Currently, University of California admissions applications (and the data that come from them) have eight categories for Asians Americans: Chinese, East Indian/Pakistani, Filipino, Japanese, Korean, Pacific Islander, Vietnamese and other Asian.

The new system will have groups of categories for Asian Americans and for Pacific Islanders. For the former, the categories woulds be: Chinese (except Taiwanese), Taiwanese, Asian Indian, Pakistani, Japanese, Korean, Filipino, Vietnamese, Hmong, Thai, Cambodian, Laotian, Bangladeshi, Indonesian, Malaysian, Sri Lankan and other Asian. For the latter, the categories will be Native Hawaiian, Guamanian/Chamorro, Samoan, Tongan, Fijian and other Pacific Islander.

It's a good idea, but only if it is extended to all other races and ethnicities, and only if it is used for reporting purposes. It can especially help to shed light on the fact that for too long, whites and blacks of different ethnicities and backgrounds have been masked by a simple "black" or "white" label, hiding the true diversity that exists across all colors of people. A fourth-generation Polish-Catholic student from Buffalo shares just as little in common with a third generation Chinese-American living in California as he does with an Ashkenazi Jew from New Jersey. Yet, all of the statistics reported on diversity by colleges will only report on differences between whites and non-whites.

Only then might we begin to realize that affirmative action shouldn't be a raced-based program, but rather a program based on class, income, and family background.

Matthew Nagowski | November 20, 2007 (#)

Kudos to CUWiki!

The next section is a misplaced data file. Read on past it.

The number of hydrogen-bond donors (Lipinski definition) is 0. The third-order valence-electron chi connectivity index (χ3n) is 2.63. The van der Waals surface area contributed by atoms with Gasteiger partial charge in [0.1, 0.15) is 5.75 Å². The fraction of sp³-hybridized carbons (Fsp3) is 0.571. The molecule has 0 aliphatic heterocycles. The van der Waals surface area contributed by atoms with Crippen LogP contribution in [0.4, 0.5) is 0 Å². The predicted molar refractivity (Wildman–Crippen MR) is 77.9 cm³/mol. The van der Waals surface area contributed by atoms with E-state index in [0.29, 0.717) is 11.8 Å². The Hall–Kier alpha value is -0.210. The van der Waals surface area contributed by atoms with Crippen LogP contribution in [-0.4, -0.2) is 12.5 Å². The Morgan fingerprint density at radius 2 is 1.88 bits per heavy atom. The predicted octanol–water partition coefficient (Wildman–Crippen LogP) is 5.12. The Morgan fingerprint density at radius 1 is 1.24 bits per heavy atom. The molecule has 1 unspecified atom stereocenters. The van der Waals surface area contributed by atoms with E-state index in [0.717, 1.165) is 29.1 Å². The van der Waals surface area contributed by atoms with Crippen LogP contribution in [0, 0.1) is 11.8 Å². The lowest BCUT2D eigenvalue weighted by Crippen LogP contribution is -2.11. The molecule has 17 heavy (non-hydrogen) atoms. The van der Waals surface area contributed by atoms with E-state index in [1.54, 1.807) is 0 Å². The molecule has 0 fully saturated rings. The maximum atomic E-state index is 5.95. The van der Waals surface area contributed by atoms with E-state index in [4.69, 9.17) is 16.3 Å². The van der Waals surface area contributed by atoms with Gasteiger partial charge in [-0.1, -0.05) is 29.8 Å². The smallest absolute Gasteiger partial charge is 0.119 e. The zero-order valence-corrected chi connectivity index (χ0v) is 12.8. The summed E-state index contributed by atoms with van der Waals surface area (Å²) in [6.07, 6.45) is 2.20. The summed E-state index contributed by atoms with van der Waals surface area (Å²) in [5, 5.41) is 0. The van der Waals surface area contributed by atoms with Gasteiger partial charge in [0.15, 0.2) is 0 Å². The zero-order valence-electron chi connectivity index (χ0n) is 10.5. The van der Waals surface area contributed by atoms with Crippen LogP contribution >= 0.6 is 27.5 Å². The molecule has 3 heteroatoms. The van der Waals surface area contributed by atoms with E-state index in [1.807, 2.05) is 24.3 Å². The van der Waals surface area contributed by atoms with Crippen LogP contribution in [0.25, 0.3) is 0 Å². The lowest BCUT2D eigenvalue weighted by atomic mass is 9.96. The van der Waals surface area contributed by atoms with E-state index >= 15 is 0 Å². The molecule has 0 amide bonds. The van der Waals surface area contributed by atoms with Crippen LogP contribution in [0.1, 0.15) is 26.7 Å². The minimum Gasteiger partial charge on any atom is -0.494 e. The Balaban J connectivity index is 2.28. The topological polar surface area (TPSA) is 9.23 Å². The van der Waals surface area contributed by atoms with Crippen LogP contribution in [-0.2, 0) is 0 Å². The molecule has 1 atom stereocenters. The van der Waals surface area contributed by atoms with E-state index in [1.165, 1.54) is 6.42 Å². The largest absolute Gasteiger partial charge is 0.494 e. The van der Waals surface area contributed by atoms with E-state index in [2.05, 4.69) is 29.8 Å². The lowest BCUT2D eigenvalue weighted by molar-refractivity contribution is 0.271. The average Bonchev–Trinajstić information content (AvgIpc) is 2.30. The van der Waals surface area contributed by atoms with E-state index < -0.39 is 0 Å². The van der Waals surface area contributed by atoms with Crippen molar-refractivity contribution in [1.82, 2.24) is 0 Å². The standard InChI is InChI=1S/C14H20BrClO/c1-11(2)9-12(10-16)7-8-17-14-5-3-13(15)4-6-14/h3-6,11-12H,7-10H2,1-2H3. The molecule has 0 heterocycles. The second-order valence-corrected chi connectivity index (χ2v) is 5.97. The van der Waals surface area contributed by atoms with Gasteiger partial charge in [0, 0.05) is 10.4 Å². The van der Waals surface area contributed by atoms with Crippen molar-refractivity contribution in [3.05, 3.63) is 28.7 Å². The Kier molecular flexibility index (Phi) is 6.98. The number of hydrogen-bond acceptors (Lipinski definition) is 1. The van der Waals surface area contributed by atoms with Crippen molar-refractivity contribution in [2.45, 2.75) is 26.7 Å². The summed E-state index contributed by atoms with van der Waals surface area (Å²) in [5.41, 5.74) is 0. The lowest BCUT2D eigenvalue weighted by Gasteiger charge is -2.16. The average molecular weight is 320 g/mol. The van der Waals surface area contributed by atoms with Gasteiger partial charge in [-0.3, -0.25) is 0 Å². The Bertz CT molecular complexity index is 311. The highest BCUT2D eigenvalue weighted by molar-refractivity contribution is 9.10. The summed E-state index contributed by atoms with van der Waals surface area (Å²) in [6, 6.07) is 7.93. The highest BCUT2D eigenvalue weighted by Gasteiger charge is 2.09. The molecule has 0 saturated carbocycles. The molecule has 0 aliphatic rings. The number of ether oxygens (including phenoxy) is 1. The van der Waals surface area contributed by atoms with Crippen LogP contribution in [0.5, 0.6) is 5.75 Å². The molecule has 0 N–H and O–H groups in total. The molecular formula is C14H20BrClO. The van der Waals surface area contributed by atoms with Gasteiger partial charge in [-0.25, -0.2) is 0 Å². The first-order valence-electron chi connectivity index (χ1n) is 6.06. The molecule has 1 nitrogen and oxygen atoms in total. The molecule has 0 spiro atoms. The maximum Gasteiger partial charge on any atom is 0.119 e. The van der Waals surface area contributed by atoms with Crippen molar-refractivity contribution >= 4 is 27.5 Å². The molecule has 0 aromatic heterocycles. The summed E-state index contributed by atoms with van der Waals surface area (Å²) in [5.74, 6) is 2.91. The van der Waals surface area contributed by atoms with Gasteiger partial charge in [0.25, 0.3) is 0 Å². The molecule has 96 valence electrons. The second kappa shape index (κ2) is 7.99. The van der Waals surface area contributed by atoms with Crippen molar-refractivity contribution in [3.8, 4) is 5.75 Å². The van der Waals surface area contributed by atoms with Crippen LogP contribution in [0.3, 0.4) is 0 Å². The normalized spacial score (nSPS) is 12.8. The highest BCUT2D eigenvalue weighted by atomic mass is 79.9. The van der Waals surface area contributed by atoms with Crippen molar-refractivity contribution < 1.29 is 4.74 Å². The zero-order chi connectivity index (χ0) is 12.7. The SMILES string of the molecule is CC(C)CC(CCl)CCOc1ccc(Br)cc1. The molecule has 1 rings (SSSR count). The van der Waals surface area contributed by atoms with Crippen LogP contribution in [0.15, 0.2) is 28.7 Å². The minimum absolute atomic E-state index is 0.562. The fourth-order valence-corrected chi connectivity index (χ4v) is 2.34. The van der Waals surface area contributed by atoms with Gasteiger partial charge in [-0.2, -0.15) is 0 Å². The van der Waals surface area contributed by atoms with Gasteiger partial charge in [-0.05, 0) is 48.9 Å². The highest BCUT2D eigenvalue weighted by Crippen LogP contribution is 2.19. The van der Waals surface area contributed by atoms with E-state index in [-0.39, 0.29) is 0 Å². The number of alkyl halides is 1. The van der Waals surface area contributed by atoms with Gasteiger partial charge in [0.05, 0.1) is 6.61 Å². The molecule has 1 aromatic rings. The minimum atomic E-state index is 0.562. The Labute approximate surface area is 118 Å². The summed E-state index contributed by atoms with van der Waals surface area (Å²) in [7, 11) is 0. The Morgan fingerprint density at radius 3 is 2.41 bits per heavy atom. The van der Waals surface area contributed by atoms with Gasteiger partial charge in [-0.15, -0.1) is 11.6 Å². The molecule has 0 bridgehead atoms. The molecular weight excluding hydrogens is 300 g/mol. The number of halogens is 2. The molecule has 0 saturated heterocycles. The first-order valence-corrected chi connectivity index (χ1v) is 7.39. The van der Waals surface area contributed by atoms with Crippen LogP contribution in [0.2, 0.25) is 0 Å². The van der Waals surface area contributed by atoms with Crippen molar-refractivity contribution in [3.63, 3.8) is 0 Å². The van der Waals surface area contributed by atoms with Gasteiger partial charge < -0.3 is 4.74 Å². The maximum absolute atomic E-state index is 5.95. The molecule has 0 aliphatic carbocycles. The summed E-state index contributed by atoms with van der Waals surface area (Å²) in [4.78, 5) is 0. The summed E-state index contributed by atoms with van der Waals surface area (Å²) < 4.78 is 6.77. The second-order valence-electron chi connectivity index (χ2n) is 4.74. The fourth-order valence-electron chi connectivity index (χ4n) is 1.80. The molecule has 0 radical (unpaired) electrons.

This is something the Cornell campus has needed for too long now. Let's hope it takes off:

Tyler Garzo '08, a biology major with a lot of Web skills, has created CUWiki, a Wikipedia-style encyclopedia for the Cornell community. The project is an independent study effort with Graeme Bailey, professor of computer science, as faculty adviser. Part of the project is to learn more about how an online encyclopedia manages its server space and handles multiple requests. Garzo pays for the server space himself "to keep it unofficial."

Anybody want to create an entry for MetaEzra? Do we even deserve an entry?

Matthew Nagowski | November 14, 2007 (#)

OK, Maybe Not 6

David Harris, Cornell's vice provost for social sciences, paid a visit to my office today, and one of the topics that came up was the Diversity Council. He said the Sun report that "six students" were present at the last meeting grossly undercounted the number of people there, which he said was closer to three dozen. Was I too harsh?

Andy Guess | November 08, 2007 (#)

An Omen of Things to Come?

While the Cornell community waits to hear the results of the Milstein Hall environmental review, we might learn something from MIT's experience with celebrity architects and outlandish building designs:

The Massachusetts Institute of Technology is suing renowned architect Frank Gehry, alleging serious design flaws in the Stata Center, a building celebrated for its unconventional walls and radical angles. The school asserts that the center, completed in spring 2004, has persistent leaks, drainage problems and mold growing on its brick exterior. It says accumulations of snow and ice have fallen dangerously from window boxes and other areas of its roofs, blocking emergency exits and causing damage.